Bold handling of crude unbridled passion, of violently conflicting ideas, and of earthy humor makes up The Brothers Karamazov. Sex and Salvation are the twin obsessions of the brothers and father, and they are the two themes that are hammered relentlessly home by Richard Brooks, who directs his own screenplay.

Bold handling of crude unbridled passion, of violently conflicting ideas, and of earthy humor makes up The Brothers Karamazov. Sex and Salvation are the twin obsessions of the brothers and father, and they are the two themes that are hammered relentlessly home by Richard Brooks, who directs his own screenplay.

Brooks wrote his screenplay from an adaptation by Julius J. and Philip G. Epstein of the Dostoievsky novel. Lee J. Cobb is the father of the Karamazov brothers, a lecherous old buffoon who taunts, tantalizes and frustrates his sons into violence, despair and apathy. Yul Brynner is the handsome, cruel, profligate army officer, a combination of adult power and childish pleasure. He is in conflict with his father partly because they both lust after the same woman, Maria Schell as Grushenka.

Richard Basehart is in revolt because of his intellectual coldness, a rigidity brought on by revulsion at the open and untrammeled sexuality of the old rogue. The third son, William Shatner, has chosen his way of survival in contest with his father; he has retreated into the church as a monk. The explosion that these figures ignite comes when Brynner imagines Schell has gone to his father in preference to him.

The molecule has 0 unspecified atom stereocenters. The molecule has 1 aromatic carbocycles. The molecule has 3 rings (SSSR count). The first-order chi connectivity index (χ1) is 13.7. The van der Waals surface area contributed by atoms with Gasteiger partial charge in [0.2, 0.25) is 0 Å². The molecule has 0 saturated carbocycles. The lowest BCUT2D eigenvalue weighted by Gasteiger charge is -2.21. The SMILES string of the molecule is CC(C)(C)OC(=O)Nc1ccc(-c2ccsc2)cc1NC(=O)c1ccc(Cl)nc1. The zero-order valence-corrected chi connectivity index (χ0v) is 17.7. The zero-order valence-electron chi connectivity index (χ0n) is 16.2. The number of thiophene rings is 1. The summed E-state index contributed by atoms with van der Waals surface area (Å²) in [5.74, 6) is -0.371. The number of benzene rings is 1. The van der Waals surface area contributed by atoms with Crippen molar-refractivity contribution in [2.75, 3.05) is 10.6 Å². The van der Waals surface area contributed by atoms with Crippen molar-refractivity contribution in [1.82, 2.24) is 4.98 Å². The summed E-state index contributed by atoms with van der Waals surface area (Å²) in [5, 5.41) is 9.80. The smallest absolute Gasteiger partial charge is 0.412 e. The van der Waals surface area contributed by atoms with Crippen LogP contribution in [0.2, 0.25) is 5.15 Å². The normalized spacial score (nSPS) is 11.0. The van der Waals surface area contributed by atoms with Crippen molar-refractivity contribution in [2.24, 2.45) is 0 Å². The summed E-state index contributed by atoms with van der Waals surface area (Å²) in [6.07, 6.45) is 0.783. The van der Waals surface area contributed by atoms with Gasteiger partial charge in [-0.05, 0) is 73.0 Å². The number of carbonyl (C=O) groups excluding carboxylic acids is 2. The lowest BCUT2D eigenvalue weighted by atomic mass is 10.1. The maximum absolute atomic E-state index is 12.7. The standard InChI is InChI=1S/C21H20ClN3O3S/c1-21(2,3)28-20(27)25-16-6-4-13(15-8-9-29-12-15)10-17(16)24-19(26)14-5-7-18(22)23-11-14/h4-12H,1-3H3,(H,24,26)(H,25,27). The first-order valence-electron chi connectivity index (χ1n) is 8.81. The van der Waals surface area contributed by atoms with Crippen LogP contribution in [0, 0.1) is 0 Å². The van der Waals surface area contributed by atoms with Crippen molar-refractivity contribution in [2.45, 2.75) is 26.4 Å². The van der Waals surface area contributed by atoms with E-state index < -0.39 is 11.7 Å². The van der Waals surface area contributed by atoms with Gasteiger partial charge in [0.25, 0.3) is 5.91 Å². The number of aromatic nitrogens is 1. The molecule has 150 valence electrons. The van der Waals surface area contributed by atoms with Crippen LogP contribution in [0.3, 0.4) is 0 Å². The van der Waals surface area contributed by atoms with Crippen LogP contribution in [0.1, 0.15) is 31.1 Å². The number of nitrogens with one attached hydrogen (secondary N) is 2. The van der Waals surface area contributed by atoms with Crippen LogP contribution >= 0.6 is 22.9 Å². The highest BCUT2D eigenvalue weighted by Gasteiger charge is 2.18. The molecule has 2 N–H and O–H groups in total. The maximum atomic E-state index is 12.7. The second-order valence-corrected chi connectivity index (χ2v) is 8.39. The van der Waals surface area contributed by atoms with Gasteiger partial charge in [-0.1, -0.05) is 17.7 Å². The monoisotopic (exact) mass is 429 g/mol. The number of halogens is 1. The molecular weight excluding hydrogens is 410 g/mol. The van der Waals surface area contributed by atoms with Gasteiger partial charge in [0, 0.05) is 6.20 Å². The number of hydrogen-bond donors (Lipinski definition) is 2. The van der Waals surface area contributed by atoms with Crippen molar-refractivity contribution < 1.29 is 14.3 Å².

Brynner succeeds in making his Dmitri a hero despite the fact that every facet of his character is against it. Schell, in her American motion picture debut, illumines her role, seemingly able to suggest innocence and depravity with the same sweet face. Claire Bloom, as the alabaster beauty who saves Brynner from debtors’ prison, is very moving particularly in the court scene as her facade cracks from within, rent by bitterness and despair. It is Lee J. Cobb, however, who walks – or rather gallops – away with the picture. The part is gargantuan and it is not a bit too big for the actor.

The Metrocolor used by Brooks and cameraman John Alton is rich in purples, reds and blues.

1958: Nomination: Best Supp. Actor (Lee J. Cobb)

The Brothers Karamazov

Production

M-G-M/Avon. Director Richard Brooks; Producer Pandro S. Berman; Screenplay Richard Brooks; Camera John Alton; Editor John Dunning; Music Bronislau Kaper; Art Director William A. Horning, Paul Groesse

Crew

(Color) Available on VHS. Extract of a review from 1958. Running time: 149 MIN.

With

Yul Brynner Maria Schell Claire Bloom Lee J. Cobb Richard Basehart William Shatner
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